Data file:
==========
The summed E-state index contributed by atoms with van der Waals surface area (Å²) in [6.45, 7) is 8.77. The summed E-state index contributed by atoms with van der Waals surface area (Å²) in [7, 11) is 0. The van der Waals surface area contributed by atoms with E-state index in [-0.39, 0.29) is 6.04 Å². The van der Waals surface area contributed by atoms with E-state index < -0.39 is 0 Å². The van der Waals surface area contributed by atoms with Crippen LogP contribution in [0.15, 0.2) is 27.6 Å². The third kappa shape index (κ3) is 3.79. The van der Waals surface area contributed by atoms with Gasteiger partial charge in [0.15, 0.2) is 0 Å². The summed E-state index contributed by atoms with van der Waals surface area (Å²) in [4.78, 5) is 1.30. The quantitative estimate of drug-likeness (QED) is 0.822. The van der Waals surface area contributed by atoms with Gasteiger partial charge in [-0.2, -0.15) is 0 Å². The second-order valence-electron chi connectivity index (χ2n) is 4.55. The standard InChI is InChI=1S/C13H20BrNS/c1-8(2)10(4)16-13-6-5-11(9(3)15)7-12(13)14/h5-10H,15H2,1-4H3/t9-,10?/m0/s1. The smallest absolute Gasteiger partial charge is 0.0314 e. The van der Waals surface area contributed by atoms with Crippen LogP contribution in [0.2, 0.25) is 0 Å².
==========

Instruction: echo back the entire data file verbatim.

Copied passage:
The summed E-state index contributed by atoms with van der Waals surface area (Å²) in [6.45, 7) is 8.77. The summed E-state index contributed by atoms with van der Waals surface area (Å²) in [7, 11) is 0. The van der Waals surface area contributed by atoms with E-state index in [-0.39, 0.29) is 6.04 Å². The van der Waals surface area contributed by atoms with E-state index < -0.39 is 0 Å². The van der Waals surface area contributed by atoms with Crippen LogP contribution in [0.15, 0.2) is 27.6 Å². The third kappa shape index (κ3) is 3.79. The van der Waals surface area contributed by atoms with Gasteiger partial charge in [0.15, 0.2) is 0 Å². The summed E-state index contributed by atoms with van der Waals surface area (Å²) in [4.78, 5) is 1.30. The quantitative estimate of drug-likeness (QED) is 0.822. The van der Waals surface area contributed by atoms with Gasteiger partial charge in [-0.2, -0.15) is 0 Å². The second-order valence-electron chi connectivity index (χ2n) is 4.55. The standard InChI is InChI=1S/C13H20BrNS/c1-8(2)10(4)16-13-6-5-11(9(3)15)7-12(13)14/h5-10H,15H2,1-4H3/t9-,10?/m0/s1. The smallest absolute Gasteiger partial charge is 0.0314 e. The van der Waals surface area contributed by atoms with Crippen LogP contribution in [0.2, 0.25) is 0 Å².